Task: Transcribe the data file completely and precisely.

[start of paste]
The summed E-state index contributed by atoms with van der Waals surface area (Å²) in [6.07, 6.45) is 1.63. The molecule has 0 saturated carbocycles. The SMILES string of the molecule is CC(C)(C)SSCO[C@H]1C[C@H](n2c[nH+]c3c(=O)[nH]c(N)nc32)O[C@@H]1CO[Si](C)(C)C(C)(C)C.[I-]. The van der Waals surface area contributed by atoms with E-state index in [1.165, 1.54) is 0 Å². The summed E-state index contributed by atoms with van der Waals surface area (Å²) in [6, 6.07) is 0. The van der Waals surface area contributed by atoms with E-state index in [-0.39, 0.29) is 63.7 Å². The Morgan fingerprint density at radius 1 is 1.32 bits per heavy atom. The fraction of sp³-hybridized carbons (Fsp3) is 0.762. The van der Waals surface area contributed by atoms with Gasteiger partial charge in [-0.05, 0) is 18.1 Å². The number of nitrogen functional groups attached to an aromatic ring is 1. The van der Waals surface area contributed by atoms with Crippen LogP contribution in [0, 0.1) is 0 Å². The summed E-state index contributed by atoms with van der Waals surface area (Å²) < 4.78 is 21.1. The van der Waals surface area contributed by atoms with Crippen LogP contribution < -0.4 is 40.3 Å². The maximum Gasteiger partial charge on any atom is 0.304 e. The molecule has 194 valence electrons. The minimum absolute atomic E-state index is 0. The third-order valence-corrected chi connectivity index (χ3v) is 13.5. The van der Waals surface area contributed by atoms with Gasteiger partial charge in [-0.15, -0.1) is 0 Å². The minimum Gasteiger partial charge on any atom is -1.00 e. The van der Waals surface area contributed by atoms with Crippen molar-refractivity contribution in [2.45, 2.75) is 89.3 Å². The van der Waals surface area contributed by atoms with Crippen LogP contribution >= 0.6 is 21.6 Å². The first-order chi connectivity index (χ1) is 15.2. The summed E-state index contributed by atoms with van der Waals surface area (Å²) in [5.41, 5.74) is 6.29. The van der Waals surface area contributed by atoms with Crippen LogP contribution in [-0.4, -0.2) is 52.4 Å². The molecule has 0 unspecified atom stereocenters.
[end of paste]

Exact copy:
The summed E-state index contributed by atoms with van der Waals surface area (Å²) in [6.07, 6.45) is 1.63. The molecule has 0 saturated carbocycles. The SMILES string of the molecule is CC(C)(C)SSCO[C@H]1C[C@H](n2c[nH+]c3c(=O)[nH]c(N)nc32)O[C@@H]1CO[Si](C)(C)C(C)(C)C.[I-]. The van der Waals surface area contributed by atoms with E-state index in [1.165, 1.54) is 0 Å². The summed E-state index contributed by atoms with van der Waals surface area (Å²) in [6, 6.07) is 0. The van der Waals surface area contributed by atoms with E-state index in [-0.39, 0.29) is 63.7 Å². The Morgan fingerprint density at radius 1 is 1.32 bits per heavy atom. The fraction of sp³-hybridized carbons (Fsp3) is 0.762. The van der Waals surface area contributed by atoms with Gasteiger partial charge in [-0.05, 0) is 18.1 Å². The number of nitrogen functional groups attached to an aromatic ring is 1. The van der Waals surface area contributed by atoms with Crippen LogP contribution in [0, 0.1) is 0 Å². The summed E-state index contributed by atoms with van der Waals surface area (Å²) < 4.78 is 21.1. The van der Waals surface area contributed by atoms with Crippen LogP contribution < -0.4 is 40.3 Å². The maximum Gasteiger partial charge on any atom is 0.304 e. The molecule has 194 valence electrons. The minimum absolute atomic E-state index is 0. The third-order valence-corrected chi connectivity index (χ3v) is 13.5. The van der Waals surface area contributed by atoms with Gasteiger partial charge in [-0.15, -0.1) is 0 Å². The minimum Gasteiger partial charge on any atom is -1.00 e. The van der Waals surface area contributed by atoms with Crippen molar-refractivity contribution in [2.45, 2.75) is 89.3 Å². The van der Waals surface area contributed by atoms with Crippen LogP contribution >= 0.6 is 21.6 Å². The first-order chi connectivity index (χ1) is 15.2. The summed E-state index contributed by atoms with van der Waals surface area (Å²) in [5.41, 5.74) is 6.29. The van der Waals surface area contributed by atoms with Crippen LogP contribution in [-0.4, -0.2) is 52.4 Å². The molecule has 0 unspecified atom stereocenters.